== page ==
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Contracting1

Service Contract Act and SF 182's

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Ladies and Gents,

You'll have to excuse me as I'm new to this site.

I'm currently located in Okinawa, Japan and have come across a ligitimate question raised by a fellow contracting officer in the contracting community. The question is... Does the Service Contract Act apply to training when the training is ordered by use of the SF 182/GPC? If so, is it already incorporated into the document and if it is, where can I find it? If not, under what authority does the Government have the right not to use the SF 182 for training under $25k on and the Service Contract Act not apply?

Any input would be greatly appreciated!

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The question is... Does the Service Contract Act apply to training

The short answer is no.

See 29 CFR 541 Subpart D

? 541.303 Teachers.

(a) The term ?employee employed in a bona fide professional capacity? in section 13(a)(1) of the Act also means any employee with a primary duty of teaching, tutoring, instructing or lecturing in the activity of imparting knowledge and who is employed and engaged in this activity as a teacher in an educational establishment by which the employee is employed. The term ?educational establishment? is defined in ?541.204( B ).

( B ) Exempt teachers include, but are not limited to: Regular academic teachers; teachers of kindergarten or nursery school pupils; teachers of gifted or disabled children; teachers of skilled and semi-skilled trades and occupations; teachers engaged in automobile driving instruction; aircraft flight instructors; home economics teachers; and vocal or instrumental music instructors. Those faculty members who are engaged as teachers but also spend a considerable amount of their time in extracurricular activities such as coaching athletic teams or acting as moderators or advisors in such areas as drama, speech, debate or journalism are engaged in teaching. Such activities are a recognized part of the schools' responsibility in contributing to the educational development of the student.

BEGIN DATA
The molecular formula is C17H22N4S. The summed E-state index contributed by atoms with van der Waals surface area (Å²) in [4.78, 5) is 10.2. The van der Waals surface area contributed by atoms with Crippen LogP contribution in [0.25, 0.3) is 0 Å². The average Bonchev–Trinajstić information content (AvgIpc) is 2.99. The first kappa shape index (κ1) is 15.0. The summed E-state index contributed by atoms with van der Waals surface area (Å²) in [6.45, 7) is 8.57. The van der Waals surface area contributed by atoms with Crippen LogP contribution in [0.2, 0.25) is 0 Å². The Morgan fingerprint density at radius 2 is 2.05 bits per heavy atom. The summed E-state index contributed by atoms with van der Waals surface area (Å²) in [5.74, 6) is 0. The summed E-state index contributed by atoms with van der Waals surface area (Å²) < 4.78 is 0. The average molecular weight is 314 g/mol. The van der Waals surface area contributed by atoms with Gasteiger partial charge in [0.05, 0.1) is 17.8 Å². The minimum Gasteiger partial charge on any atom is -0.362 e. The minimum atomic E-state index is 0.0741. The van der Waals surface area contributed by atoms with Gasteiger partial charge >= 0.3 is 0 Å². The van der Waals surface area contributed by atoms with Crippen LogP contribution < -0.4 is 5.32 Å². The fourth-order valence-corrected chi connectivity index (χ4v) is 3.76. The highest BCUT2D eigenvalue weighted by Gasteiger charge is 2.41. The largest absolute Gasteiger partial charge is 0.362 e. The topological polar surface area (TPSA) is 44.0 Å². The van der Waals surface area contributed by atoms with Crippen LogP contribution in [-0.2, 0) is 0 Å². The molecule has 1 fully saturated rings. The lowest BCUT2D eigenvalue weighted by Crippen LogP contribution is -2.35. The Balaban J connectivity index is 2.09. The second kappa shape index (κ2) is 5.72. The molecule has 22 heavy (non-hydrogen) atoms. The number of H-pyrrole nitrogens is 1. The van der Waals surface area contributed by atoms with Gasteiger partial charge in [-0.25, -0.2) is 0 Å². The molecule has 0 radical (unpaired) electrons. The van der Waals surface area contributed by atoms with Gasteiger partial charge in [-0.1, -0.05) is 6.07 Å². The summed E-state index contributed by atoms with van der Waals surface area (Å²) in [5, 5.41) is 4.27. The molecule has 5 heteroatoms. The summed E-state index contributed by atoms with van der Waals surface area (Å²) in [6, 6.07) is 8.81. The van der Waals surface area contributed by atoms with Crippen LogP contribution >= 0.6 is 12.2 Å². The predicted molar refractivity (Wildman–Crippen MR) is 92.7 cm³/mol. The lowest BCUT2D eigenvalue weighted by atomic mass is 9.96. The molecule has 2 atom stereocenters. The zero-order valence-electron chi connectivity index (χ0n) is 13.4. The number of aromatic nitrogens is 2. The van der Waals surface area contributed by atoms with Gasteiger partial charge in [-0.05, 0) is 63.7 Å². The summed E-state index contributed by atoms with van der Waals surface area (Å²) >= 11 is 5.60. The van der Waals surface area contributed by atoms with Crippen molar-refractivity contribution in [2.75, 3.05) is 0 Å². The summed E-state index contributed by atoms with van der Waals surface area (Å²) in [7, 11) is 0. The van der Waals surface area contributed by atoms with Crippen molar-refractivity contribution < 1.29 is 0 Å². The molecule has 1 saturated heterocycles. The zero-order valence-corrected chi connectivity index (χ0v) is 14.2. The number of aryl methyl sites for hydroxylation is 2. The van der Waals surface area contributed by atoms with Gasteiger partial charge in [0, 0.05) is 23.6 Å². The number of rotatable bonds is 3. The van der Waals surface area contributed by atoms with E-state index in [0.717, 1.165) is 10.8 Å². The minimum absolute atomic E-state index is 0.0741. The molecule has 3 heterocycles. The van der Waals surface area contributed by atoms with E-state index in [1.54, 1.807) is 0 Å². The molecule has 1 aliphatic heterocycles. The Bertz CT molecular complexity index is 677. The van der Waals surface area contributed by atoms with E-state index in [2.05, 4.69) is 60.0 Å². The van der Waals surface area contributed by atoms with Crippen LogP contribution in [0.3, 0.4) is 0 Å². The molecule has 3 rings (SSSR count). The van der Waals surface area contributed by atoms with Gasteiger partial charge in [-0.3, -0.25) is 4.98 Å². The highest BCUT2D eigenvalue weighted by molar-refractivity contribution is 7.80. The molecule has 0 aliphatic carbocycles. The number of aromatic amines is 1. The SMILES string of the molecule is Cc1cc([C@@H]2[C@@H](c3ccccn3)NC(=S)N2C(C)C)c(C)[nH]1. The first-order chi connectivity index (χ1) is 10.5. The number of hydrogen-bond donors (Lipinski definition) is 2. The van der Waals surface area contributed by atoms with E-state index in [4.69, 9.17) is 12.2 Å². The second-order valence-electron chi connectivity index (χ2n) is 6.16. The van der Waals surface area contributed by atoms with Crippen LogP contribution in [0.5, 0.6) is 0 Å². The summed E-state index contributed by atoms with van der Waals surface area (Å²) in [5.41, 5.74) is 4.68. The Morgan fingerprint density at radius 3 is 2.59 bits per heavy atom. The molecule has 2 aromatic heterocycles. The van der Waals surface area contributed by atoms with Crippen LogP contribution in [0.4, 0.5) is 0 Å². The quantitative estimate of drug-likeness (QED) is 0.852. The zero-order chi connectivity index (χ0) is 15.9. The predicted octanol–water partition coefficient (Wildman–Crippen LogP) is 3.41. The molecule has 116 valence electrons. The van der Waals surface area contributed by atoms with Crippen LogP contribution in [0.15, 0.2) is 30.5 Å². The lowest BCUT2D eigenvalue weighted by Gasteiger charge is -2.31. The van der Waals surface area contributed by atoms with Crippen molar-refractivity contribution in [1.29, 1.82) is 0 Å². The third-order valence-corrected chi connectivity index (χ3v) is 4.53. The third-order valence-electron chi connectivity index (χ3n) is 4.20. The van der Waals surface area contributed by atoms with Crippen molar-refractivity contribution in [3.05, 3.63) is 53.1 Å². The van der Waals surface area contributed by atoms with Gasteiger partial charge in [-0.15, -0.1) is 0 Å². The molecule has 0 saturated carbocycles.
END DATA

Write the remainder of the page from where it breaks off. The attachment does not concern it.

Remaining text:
( c ) The possession of an elementary or secondary teacher's certificate provides a clear means of identifying the individuals contemplated as being within the scope of the exemption for teaching professionals. Teachers who possess a teaching certificate qualify for the exemption regardless of the terminology ( e.g., permanent, conditional, standard, provisional, temporary, emergency, or unlimited) used by the State to refer to different kinds of certificates. However, private schools and public schools are not uniform in requiring a certificate for employment as an elementary or secondary school teacher, and a teacher's certificate is not generally necessary for employment in institutions of higher education or other educational establishments. Therefore, a teacher who is not certified may be considered for exemption, provided that such individual is employed as a teacher by the employing school or school system.

(d) The requirements of ?541.300 and Subpart G (salary requirements) of this part do not apply to the teaching professionals described in this section.

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Contracting1,

Also, the SCA does not apply in Japan.

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Contracting 1 - This OPM website will give you the basics on procurement of training and use of the SF-182. An intended starting point to do more research on your own with regard to your agency policy, delegations of authority, SCA regulations, etc. The general rule is that in some cases delegation of authority to procure something can be made to someone other than a Contracting Officer and as already noted application of such things as SCA are not applicable. It does get somewhat complicated so I encourage some self research including at least a look see at this website

http://www.opm.gov/hrd/lead/pubs/handbook/lrbsa12.asp#Form